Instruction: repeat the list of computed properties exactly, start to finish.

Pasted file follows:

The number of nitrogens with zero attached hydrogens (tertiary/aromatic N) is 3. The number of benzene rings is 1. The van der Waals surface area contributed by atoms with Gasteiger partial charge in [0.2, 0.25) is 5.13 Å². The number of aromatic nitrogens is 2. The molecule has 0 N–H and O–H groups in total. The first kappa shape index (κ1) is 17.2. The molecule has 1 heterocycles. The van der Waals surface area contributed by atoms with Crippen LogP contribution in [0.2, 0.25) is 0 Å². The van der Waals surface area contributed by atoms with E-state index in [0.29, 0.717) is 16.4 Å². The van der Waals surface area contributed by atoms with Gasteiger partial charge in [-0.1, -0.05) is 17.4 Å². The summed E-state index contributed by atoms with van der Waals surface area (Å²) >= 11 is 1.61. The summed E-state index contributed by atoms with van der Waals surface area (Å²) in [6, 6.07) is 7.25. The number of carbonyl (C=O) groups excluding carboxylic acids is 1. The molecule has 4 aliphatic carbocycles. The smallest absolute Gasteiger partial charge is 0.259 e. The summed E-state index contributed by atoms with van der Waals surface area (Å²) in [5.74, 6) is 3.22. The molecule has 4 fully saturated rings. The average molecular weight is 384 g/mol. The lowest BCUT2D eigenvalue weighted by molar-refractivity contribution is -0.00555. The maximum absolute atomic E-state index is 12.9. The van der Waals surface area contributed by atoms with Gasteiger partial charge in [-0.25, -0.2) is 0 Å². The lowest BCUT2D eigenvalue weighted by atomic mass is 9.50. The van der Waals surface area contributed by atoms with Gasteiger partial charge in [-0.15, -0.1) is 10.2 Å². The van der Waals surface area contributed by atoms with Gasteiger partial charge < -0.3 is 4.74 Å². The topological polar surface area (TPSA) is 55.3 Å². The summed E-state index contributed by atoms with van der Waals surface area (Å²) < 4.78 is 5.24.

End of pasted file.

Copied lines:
The number of nitrogens with zero attached hydrogens (tertiary/aromatic N) is 3. The number of benzene rings is 1. The van der Waals surface area contributed by atoms with Gasteiger partial charge in [0.2, 0.25) is 5.13 Å². The number of aromatic nitrogens is 2. The molecule has 0 N–H and O–H groups in total. The first kappa shape index (κ1) is 17.2. The molecule has 1 heterocycles. The van der Waals surface area contributed by atoms with Crippen LogP contribution in [0.2, 0.25) is 0 Å². The van der Waals surface area contributed by atoms with E-state index in [0.29, 0.717) is 16.4 Å². The van der Waals surface area contributed by atoms with Gasteiger partial charge in [-0.1, -0.05) is 17.4 Å². The summed E-state index contributed by atoms with van der Waals surface area (Å²) >= 11 is 1.61. The summed E-state index contributed by atoms with van der Waals surface area (Å²) in [6, 6.07) is 7.25. The number of carbonyl (C=O) groups excluding carboxylic acids is 1. The molecule has 4 aliphatic carbocycles. The smallest absolute Gasteiger partial charge is 0.259 e. The summed E-state index contributed by atoms with van der Waals surface area (Å²) in [5.74, 6) is 3.22. The molecule has 4 fully saturated rings. The average molecular weight is 384 g/mol. The lowest BCUT2D eigenvalue weighted by molar-refractivity contribution is -0.00555. The maximum absolute atomic E-state index is 12.9. The van der Waals surface area contributed by atoms with Gasteiger partial charge in [-0.25, -0.2) is 0 Å². The lowest BCUT2D eigenvalue weighted by atomic mass is 9.50. The van der Waals surface area contributed by atoms with Gasteiger partial charge in [-0.15, -0.1) is 10.2 Å². The van der Waals surface area contributed by atoms with Gasteiger partial charge < -0.3 is 4.74 Å². The topological polar surface area (TPSA) is 55.3 Å². The summed E-state index contributed by atoms with van der Waals surface area (Å²) < 4.78 is 5.24.